• Be flexible: Your idea of college or university life might not be the same as years past or what it looks like in the movies. A global pandemic has changed everything. While we’re celebrating the return of in-person learning, it’s important to remember that some of your classes might be virtual or outside or smaller than before, physical distancing and face mask protocols may be in place and it might be awkward to navigate interactions with strangers at first. Be flexible and compassionate and open to change. Everyone is figuring it all out together.

Don't sleep on good habits

  • Study habits: Got some time between classes? Consider finding a quiet place to get a head start on your readings or working on that assignment. Everyone studies better in different environments – complete silence, some activity around them, etc. – so find the best spot for you. Need some suggestions? How about campus coffee shops, the library, empty classrooms, dining halls, outside, or the student services building? You can build good study habits by setting a timer to help you stay focused and then give yourself time to break, stretch and snack.
  • Establish a routine: Sticking to routines helps us foster good habits and provides structure in a new—and perhaps nerve-wracking— Remember to get up and go to bed at a similar time each day, eat on a regular schedule (bring snacks with you to campus to avoid those afternoon hunger pangs!), drink lots of water, study and go to classes, of course, as well as leave time for things you enjoy: exercising, making music, watching Netflix, reading non-school material, playing sports, etc.

Safety first

  • Covid check: Prior to returning to on-campus learning, be sure to check your school’s Covid-19 information and requirements. Many colleges and universities require proof of vaccination status (and booster dose), as well as masks and social distancing. Some schools offer asymptomatic testing to help prevent the spread of Covid-19 on campus. (Remember to shop our Health and Safety section above to help with this, too!)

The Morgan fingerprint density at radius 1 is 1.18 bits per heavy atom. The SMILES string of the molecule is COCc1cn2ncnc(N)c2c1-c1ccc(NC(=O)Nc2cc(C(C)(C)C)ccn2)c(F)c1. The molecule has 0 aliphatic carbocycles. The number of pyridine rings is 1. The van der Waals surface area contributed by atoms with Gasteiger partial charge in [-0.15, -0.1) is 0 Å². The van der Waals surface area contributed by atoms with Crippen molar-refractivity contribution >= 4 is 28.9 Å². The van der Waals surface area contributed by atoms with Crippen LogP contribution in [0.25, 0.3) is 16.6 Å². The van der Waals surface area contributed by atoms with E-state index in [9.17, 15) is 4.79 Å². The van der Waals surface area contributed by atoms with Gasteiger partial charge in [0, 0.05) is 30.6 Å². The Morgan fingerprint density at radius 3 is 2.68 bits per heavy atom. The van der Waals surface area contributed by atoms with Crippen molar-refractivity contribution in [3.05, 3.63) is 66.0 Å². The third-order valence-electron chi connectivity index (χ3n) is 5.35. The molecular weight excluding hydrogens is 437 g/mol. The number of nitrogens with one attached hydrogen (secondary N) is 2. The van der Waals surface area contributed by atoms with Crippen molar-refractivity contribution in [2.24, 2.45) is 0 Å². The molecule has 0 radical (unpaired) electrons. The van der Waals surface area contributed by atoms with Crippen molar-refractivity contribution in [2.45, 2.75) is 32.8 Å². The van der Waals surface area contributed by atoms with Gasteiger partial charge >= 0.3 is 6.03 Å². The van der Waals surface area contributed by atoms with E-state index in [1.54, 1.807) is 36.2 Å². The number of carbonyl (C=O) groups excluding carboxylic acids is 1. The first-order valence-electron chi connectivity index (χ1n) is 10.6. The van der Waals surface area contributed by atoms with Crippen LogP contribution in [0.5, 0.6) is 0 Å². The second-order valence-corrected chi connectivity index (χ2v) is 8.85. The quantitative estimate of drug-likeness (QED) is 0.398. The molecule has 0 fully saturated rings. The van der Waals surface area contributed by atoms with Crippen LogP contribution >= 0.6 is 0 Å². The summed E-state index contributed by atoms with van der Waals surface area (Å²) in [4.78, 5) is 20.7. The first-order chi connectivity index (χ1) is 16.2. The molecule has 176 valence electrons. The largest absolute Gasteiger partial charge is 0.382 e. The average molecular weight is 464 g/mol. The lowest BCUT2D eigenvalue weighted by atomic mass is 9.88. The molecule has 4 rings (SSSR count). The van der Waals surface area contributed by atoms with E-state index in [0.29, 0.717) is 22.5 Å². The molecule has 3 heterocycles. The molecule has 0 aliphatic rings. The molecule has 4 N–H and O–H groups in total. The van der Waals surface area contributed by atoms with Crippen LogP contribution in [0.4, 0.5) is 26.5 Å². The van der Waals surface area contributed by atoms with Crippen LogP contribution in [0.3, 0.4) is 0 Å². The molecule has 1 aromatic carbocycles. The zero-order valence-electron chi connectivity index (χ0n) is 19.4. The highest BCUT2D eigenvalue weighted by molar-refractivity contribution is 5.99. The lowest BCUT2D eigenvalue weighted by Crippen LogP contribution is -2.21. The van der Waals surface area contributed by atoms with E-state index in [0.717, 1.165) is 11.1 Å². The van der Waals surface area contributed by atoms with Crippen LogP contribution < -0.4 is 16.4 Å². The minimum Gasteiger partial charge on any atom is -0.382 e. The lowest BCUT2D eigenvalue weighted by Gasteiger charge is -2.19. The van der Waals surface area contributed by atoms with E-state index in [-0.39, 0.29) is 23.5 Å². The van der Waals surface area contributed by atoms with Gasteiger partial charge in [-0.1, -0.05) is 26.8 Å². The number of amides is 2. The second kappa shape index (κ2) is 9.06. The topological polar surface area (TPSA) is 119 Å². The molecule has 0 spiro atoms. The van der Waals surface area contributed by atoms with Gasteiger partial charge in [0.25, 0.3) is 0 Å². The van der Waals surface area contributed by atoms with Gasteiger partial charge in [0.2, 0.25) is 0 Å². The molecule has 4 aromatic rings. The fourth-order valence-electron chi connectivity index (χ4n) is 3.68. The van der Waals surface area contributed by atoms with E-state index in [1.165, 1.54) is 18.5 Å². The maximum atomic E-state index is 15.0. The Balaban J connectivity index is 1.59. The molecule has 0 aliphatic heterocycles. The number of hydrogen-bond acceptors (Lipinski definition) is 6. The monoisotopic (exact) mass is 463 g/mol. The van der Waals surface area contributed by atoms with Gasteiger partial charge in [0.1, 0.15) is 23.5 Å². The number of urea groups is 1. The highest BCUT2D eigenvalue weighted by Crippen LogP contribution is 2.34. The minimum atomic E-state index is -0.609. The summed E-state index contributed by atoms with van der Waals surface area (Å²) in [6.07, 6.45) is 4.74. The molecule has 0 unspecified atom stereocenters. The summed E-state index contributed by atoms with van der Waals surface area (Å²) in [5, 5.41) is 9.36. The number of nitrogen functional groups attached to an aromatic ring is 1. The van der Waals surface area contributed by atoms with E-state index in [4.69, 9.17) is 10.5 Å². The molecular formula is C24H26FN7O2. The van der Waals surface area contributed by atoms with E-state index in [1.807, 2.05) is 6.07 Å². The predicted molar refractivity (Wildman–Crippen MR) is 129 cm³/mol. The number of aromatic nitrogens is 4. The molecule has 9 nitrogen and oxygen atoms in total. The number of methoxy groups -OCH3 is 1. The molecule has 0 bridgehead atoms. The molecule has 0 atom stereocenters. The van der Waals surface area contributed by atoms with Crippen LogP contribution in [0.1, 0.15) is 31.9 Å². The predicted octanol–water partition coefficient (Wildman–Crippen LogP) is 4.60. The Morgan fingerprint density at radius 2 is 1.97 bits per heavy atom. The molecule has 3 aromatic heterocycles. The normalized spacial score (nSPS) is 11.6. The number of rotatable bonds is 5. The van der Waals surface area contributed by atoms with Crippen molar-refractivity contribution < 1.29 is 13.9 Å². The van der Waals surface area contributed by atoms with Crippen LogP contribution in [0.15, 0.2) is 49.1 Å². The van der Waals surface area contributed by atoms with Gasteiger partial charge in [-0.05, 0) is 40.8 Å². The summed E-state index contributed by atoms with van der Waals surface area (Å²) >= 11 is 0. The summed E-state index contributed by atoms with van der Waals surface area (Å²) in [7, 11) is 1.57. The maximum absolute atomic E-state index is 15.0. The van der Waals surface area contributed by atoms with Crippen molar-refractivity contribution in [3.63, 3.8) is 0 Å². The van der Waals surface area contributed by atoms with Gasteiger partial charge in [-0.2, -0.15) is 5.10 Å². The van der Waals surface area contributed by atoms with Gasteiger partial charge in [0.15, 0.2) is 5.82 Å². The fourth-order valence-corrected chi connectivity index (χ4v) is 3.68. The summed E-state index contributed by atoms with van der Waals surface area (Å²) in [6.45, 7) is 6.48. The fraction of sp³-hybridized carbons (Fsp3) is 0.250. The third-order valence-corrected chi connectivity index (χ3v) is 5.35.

Build that support group

  • Build connections: Make a friend in every class. You’ll find this especially helpful if you miss a day, need a study buddy, have questions about an assignment or need someone to talk to about navigating the nerves of post-lockdown post-secondary life. (Remember: They can relate, too!) Get to know your professors, as well (introduce yourself, go to office hours, ask questions in class). It not only breaks down the invisible teacher/student boundary,but they can help hook you up with opportunities, make introductions, and provide valuable advice on classes, career paths and navigating post-secondary life.
  • Reach out: Starting something new can be hard. Plus, there’s this added layer of returning to in-person learning after a couple years of doing the opposite. If you’re having a hard time, that’s okay (and totally normal!). Reach out to a teacher, classmate, family member or a friend. Also, most college and university campuses have free on-site mental health and wellness services, such as counsellors and therapists, peer support groups, medical care clinics, etc. Utilize them. You’re not alone.